“During the legislative session there was some debate about what treatment will really cost,” she said. “So with Medicaid we can test it and produce hard data to move the discussion forward, instead of relying on actuarial studies based on projections.” 

A recent study of a small area along the Wasatch Front found that 1 in 47 children in Utah may have autism — the highest rate in the nation — compared to 1 in 88 children across the country. In Utah, the rate is 1 in 32 boys versus 1 in 85 girls. 

Tribune editor Sheila R. McCann contributed to this report. —

How to apply 

Children between the ages of 2 and 6 who meets certain requirements can apply for autism treatment through the Medicaid-funded portion of a state pilot project. 

Applicants need not be on Medicaid. To be eligible, kids must: 

Be clinically diagnosed with an autism spectrum disorder.

Be a U.S. citizen and Utah resident. 

Have been born between April 1, 2007 and October 31, 2010.

Not have assets, such as a bank account or trust fund, in his or her name in excess of $2,000. 

Applications will be available Monday at

The Autism Community Is Not The Autistic Community

* The “autism community” is not the Autistic Community. The autism community was created by non-Autistic led organizations and includes mostly parents, professionals and their friends. Most of what the world knows about autism is sourced from the non-Autistic “autism community.”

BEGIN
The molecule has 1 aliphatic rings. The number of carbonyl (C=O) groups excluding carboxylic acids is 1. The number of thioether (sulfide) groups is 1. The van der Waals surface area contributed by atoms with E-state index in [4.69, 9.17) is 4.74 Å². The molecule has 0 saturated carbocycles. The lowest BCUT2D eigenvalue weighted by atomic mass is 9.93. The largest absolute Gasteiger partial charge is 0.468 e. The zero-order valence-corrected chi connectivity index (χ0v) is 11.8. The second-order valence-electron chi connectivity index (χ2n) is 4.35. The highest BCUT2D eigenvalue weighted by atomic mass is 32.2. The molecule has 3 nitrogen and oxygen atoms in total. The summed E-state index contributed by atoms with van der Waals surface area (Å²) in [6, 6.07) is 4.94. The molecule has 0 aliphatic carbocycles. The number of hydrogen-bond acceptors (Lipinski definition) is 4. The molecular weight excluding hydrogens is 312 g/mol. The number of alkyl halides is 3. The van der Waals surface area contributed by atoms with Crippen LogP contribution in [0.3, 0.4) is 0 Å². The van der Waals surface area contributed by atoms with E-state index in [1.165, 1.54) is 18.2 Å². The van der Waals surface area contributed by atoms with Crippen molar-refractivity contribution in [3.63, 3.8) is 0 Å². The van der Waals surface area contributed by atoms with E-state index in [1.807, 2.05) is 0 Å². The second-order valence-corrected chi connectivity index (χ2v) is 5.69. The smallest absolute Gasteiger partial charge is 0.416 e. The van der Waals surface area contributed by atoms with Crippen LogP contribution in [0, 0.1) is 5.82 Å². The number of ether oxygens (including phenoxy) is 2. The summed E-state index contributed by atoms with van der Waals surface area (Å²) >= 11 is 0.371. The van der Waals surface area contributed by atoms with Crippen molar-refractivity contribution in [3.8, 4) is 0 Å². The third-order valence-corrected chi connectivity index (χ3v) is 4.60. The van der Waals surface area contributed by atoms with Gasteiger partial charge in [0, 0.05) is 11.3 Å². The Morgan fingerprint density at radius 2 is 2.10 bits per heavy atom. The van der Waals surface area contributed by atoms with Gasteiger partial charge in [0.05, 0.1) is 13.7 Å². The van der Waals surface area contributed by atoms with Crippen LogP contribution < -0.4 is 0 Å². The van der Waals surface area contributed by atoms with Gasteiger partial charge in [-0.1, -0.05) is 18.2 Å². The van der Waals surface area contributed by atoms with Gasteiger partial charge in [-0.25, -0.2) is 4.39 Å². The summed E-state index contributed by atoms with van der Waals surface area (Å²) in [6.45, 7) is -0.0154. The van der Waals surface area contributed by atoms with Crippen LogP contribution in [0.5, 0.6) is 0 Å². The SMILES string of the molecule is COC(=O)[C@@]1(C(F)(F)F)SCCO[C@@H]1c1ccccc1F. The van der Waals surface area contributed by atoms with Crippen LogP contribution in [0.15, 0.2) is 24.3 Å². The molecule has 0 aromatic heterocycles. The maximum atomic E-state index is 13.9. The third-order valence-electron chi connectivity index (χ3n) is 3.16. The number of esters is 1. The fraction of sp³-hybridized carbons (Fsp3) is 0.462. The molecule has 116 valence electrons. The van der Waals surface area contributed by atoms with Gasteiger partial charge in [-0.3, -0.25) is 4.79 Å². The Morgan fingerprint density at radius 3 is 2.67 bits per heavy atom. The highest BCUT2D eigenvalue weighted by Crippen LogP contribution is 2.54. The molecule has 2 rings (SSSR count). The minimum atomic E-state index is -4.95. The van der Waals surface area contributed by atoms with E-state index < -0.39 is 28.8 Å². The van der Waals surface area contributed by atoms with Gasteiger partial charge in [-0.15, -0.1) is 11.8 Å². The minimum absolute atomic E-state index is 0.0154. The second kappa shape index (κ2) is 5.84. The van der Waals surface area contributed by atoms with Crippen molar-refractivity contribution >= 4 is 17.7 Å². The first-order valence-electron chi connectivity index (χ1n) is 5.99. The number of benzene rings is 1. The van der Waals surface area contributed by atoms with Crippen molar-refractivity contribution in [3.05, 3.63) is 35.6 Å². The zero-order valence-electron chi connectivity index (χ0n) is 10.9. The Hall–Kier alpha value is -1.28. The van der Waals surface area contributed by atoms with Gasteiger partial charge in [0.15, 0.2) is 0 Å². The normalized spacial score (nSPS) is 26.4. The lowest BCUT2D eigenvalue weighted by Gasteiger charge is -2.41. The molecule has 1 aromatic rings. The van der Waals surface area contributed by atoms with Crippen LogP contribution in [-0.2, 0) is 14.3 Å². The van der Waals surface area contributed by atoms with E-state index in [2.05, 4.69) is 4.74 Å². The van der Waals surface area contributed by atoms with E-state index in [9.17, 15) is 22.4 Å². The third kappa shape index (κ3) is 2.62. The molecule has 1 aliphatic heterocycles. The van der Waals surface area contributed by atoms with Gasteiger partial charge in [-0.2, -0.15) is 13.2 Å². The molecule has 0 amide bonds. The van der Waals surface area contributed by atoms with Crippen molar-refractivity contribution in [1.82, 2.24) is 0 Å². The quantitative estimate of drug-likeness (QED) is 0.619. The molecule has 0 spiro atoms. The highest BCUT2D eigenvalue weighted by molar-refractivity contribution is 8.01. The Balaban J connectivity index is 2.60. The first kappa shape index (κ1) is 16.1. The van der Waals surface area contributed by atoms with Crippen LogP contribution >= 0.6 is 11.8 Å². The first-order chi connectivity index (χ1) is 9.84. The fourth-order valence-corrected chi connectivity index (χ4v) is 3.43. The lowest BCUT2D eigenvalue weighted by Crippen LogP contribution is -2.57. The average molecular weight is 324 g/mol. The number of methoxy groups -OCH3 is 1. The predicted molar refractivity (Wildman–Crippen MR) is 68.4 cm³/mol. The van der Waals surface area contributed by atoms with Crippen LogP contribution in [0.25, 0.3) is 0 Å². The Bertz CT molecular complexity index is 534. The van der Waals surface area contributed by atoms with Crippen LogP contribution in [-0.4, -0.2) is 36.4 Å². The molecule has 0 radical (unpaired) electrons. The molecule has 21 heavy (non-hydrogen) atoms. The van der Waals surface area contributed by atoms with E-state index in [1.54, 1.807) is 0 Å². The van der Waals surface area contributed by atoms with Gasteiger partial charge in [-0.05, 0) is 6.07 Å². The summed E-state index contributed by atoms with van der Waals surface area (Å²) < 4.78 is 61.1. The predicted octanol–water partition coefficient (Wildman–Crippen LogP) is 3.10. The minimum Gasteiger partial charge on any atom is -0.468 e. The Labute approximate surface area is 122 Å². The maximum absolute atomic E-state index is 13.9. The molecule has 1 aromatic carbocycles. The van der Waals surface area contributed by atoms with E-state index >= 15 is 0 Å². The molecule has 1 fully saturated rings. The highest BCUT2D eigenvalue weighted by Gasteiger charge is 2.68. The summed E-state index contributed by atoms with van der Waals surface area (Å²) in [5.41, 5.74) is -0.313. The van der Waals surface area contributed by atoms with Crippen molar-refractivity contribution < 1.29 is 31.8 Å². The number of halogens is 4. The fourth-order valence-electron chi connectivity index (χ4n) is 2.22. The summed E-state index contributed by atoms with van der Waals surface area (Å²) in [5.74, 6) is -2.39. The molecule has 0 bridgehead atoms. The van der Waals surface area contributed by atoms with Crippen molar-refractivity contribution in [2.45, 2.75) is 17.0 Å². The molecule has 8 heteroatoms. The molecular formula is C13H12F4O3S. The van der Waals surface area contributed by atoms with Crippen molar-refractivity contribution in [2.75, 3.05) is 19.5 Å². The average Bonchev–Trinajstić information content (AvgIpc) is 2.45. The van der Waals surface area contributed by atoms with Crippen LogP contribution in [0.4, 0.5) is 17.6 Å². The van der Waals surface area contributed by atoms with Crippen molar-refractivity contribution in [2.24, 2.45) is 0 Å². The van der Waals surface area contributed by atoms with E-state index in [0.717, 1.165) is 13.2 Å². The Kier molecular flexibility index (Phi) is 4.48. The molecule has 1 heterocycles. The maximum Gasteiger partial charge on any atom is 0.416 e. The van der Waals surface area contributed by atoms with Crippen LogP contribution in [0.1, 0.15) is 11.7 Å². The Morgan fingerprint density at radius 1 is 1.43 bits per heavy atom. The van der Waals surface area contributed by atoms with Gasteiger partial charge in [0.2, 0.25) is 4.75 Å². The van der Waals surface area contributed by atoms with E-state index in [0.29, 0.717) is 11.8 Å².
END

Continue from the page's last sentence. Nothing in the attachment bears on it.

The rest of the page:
Autistic people have fought the inclusion of ABA in therapy for us since before Autism Speaks, and other non-Autistic-led autism organizations, started lobbying legislation to get it covered by insurances and Medicaid. 

ABA is a myth originally sold to parents that it would keep their Autistic child out of an institution. Today, parents are told that with early intervention therapy their child will either be less Autistic or no longer Autistic by elementary school, and can be mainstreamed in typical education classes. ABA is very expensive to pay out of pocket. Essentially, Autism Speaks has justified the big price tag up front will offset the overall burden on resources for an Autistic’s lifetime. The recommendation for this therapy is 40 hours a week for children and toddlers.